Materials and methods
All stocks were cultured at 25 °C on standard medium unless stated otherwise. The P[GAL4] line c17 expresses in the GF and other neurons in the brain and optic lobes as well as sensory neurons. However, it does not express in the TTMn or any other identified neurons within the GFS (Allen et al., 1999; Trimarchi et al., 1999). The P[GAL4] line A307 expresses in the GF and weakly in the TTMn and some DLMns as well as some other neurons in the CNS (Phelan et al., 1996; Allen et al., 1998). The UAS-IMPTNT and UAS-TNT(G) lines are described in Sweeney et al. (1995) and Cha3.3kb-GAL80 has been described previously (Kitamoto, 2002). The shaking-B2 (shak-B2) mutation is an EMS-induced allele from a behavioural screen performed by Homyk et al. (1980). It acts as a functional null for the shak-B (neural) and shak-B (neural +16) gene products (Krishnan et al., 1993; Krishnan et al., 1995; Zhang et al., 1999). The chats2 allele used is that originally described by Greenspan et al. (1980) and causes an arginine to histidine change at amino acid 397 in the resulting protein (Wang et al., 1999). The CyO and MKRS balancer chromosomes are described in Lindsley & Zimm (1992).
Electrophysiology of flies expressing the tetanus toxin light chain
Flies were anaesthetized by cooling on ice and waxed onto a small podium, ventral side down, with the wings held outwards and secured in the wax. Tungsten electrodes were pushed through the eyes and into the brain for stimulation and a tungsten ground wire placed into the abdomen. A pulse of 40–60 V for 0.03 ms from a Grass S48 stimulator (Astro-Medical, West Warwick, USA) via a stimulus isolation unit was given to activate the GFs in the brain and recordings were made from the TTM and a contralateral DLM muscle with glass microelectrodes (resistance 40–60 MΩ). These were filled with 3M KCl, or saline and placed into the muscles through the cuticle. Responses were amplified using Getting 5 A amplifiers (Getting Instruments, San Diego, USA) and data digitized using an analogue-digital Digidata 1320 and Axoscope 9.0 software (MDS Inc, Toronto, Canada). For response latency recordings five single stimuli were given to each individual tested with a 5-s rest period between each stimulus. This usually enabled sufficient time for the weak GF-TTMn synapse of shak-B2 mutant flies to recover. In a few cases, where five responses were not initially obtained, more stimuli were given. To obtain data for synaptic following at two frequencies, trains of ten stimuli, at either 250 Hz or 100 Hz, were given with a 5-s rest period between each train.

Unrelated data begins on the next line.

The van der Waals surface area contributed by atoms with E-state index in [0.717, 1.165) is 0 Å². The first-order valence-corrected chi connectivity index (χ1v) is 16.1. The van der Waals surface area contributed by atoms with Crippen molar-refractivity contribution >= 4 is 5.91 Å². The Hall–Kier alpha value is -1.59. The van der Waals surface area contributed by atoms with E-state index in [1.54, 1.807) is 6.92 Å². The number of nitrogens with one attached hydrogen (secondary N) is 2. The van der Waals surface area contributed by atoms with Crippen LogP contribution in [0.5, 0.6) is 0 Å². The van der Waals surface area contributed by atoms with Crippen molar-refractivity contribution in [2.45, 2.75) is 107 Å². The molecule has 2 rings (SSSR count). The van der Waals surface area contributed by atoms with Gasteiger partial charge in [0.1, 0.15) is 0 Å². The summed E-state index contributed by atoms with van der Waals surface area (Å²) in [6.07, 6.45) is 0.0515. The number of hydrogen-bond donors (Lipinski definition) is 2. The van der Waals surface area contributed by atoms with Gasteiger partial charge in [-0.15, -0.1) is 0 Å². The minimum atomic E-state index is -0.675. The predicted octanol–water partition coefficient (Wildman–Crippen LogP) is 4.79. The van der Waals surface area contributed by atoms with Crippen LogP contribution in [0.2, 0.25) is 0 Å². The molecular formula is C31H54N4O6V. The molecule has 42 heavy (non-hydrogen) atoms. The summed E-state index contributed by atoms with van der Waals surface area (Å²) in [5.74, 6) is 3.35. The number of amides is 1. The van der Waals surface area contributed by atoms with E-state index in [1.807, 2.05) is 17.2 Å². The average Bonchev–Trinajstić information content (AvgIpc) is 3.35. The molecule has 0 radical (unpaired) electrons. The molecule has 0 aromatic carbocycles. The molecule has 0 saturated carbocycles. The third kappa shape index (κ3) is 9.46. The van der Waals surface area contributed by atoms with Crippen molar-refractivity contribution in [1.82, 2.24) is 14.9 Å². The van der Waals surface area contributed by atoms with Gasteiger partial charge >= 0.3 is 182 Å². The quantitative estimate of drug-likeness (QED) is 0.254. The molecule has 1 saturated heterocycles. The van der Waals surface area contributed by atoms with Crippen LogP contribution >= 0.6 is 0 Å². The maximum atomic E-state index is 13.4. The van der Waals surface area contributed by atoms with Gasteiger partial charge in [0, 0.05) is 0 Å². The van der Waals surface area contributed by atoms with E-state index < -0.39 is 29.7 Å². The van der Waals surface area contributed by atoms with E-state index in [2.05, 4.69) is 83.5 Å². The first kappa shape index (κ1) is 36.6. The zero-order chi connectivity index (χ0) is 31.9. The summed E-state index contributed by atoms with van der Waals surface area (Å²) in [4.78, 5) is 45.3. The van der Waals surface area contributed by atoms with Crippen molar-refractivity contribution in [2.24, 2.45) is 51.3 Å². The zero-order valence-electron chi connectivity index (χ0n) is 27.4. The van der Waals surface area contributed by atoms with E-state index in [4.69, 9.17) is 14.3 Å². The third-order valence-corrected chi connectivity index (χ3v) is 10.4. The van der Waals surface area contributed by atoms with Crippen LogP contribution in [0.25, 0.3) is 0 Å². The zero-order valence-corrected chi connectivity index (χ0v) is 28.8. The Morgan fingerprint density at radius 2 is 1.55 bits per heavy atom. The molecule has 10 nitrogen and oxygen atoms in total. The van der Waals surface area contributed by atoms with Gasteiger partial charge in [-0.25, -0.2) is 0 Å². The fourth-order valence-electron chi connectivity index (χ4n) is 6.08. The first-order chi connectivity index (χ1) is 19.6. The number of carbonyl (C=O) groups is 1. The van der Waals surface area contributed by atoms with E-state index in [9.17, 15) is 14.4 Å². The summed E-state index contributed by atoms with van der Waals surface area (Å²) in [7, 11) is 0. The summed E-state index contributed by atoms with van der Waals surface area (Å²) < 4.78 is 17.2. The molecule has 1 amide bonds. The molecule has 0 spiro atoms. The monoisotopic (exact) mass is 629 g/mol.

For the thoracic stimulation, to activate the motor neurons directly, the stimulating electrodes were moved from the brain and carefully placed through the cuticle at the anterior end of the thorax and down into the fused thoracic ganglia in the ventral part of the thorax.
Electrophysiology of flies containing chats2
All chats2 flies were reared at the permissive temperature of 18 °C to allow them to develop to adulthood. Flies were collected on the day they eclosed and either kept at 18 °C for 48 h prior to testing or were moved to an incubating water bath and kept at 28 °C for 48 h prior to testing. Following this flies were prepared for electrophysiology as described above and tested within 10 min of being removed from the 18 °C or 25 °C environment. Each individual was given five stimuli at 1 Hz in the brain and recordings made. At this stimulation rate wild-type flies will show responses in TTM and DLM to every stimulus and shak-B2 mutants will show no responses in DLM and intermittent responses in TTM (Thomas & Wyman, 1984; Baird et al., 1990; this study). The stimulating electrodes were then moved as described above and thoracic stimulation of five stimuli at 1 Hz was given to the same individual.
Adult nervous systems were dissected in 0.1 m PBS plus 0.1% Triton X-100, fixed briefly in 1% gluteraldehyde and stained for β-galactosidase activity as previously described (Jacobs et al., 2000). Images were taken on a Leica DMR microscope and figures assembled using Adobe Photoshop.
Blocking chemical synaptic transmission with tetanus toxin